The Complex

Talk Nerdy to Me: Upgrades Will Allow Aging Bombers to Communicate

The U.S. Air Force's iconic B-52H bomber has been in service for decades, dropping ordnance everywhere from Vietnam to Iraq. But in a digital world of iPhones, satellite radio, and armed drones, the bomber has remained decidedly old-school, with analog gauges and less brainpower than your average laptop computer.

The Air Force is moving to fix that. It just received the first in a series of B-52s retrofitted with a variety of new electronics designed to boost the plane's brainpower and make it easier for the aircraft to talk to each other and share complicated targeting information. Dozens of other B-52s will get the upgrades in the years to come as part of a $1.1 billion effort known as CONECT, short for Combat Network Communications Technology. Once upgraded, the crew of each Stratofortress, as the B-52 is known, will no longer be forced to write down new targeting coordinates by hand as the information crackles over the radio, the same way such data was shared decades ago. 

"As the adversary moves and adjusts and different sensors move and adjust, the B-52 will say, ‘Yep, this target shifted. It moved over here and I know where it is,'" Brig. Gen. Fred Stoss, who oversees upgrades to the plane, told Foreign Policy. "So it can do what it needs to do with a very agile enemy and it can stay plugged in with all the other platforms."

The move highlights the difficult balancing act the Air Force will have to manage in coming years. The B-52, last produced in 1962, is expected to remain in service until 2040, but U.S. military officials are planning for its eventual retirement. The service is expected to launch a contract competition in the fall for a new long-range strike bomber that service officials have said could cost $550 million per plane. Other major modern aircraft acquisition projects like the MV-22 Osprey and the F-35 Joint Strike Fighter have fallen years behind schedule, however, raising the question whether the Air Force may be forced to keep the B-52 in service even longer. They've also come in massively over budget, and the price tag for each of the next-generation planes could easily top out at $1 billion or more.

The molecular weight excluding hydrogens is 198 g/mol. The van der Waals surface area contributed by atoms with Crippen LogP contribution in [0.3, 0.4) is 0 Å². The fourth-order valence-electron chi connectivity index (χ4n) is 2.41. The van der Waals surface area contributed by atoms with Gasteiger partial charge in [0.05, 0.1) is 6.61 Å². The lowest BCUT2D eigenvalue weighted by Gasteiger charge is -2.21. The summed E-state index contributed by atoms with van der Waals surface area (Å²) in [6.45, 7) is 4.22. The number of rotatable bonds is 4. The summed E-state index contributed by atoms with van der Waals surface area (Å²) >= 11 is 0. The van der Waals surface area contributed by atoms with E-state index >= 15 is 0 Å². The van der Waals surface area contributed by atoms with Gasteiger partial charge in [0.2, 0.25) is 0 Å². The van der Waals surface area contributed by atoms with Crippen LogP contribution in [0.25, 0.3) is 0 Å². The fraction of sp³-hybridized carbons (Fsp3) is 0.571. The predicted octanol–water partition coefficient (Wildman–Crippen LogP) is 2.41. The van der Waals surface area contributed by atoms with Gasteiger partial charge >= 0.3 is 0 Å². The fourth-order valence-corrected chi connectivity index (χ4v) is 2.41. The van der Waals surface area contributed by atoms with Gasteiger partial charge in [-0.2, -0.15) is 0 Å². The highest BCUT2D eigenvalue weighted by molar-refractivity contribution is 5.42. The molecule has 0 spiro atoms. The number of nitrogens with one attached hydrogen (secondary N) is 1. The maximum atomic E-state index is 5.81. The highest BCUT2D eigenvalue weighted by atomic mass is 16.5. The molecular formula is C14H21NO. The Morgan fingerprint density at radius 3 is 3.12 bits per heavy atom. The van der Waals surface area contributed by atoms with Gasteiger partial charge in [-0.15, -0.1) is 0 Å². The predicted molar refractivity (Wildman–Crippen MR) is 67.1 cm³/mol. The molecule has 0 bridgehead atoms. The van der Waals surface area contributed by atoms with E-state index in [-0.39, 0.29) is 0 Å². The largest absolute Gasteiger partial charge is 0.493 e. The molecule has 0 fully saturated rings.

The first upgraded B-52 landed at Barksdale Air Force Base, La., on April 21. But dozens more planes are expected to receive the upgrades in coming years, as the Air Force moves to keep the B-52H effective in the future. The new equipment includes software upgrades, radios, and computer servers - plus digital work stations that will replace aging control panels installed with instruments built during the Eisenhower and Kennedy administrations. Separately, the Air Force also is planning a massive upgrade to the B-52s bomb bays, reconfiguring them to allow smart weapons can be installed internally, improving fuel efficiency.

The Air Force also is in the midst of upgrading the avionics and electronics to its other bomber, the B-2 Spirit stealth bomber. Doing so will allow the B-2, first fielded in 1989, to remain virtually invisible to enemy radar, an advantage the B-52 does not have. The Air Force has only 20 B-2s, however, so it is still pressing for a new long-range bomber to replace the B-52s. 

Lt. Gen. Stephen Wilson, who oversees the bombers as chief of Global Strike Command, told Foreign Policy that he wants the new long-range bomber to be operational by 2025, and able to carry nuclear weapons by 2027. But it isn't yet clear whether or not the plane's development will be able to maintain that timeline.

Wilson cited a March 28, 2013, mission in which the Pentagon sent two B-2 bombers on a 38-hour flight from Whiteman Air Force Base in Missouri to South Korea without landing as an example of how the United States shows strength with its bombers even when it isn't dropping ordnance.*

"It's pretty incredible to do that, and it went all the way up to the White House for approval to do that mission," Wilson told Foreign Policy. "And the effects: I think it assured South Korea, Japan and Australia, along with sending a signal to North Korea that this dual-capable bomber came from the States, flew through here, and then returned."

*This post originally misstated the location of Whiteman Air Force Base. It is in Missouri. (Return to reading.)

Air Force photo

National Security

New Legislation Would Authorize Military To Find and Kill Benghazi Attackers

In the roughly 19 months since Islamic militants launched deadly attacks on the U.S. diplomatic facilities in Benghazi, Libya, federal investigators have promised to never give up the manhunt to find those responsible for the Sept. 11, 2012, strikes. But the effort has been treated differently than missions targeting extremists in Iraq, Afghanistan, Yemen and other countries. U.S. officials say they don't have authorization to kill the attackers in Libya because they are not officially connected to al Qaeda, riling those who want justice for the deaths of U.S. Ambassador J. Christopher Stevens and three other Americans killed in Benghazi.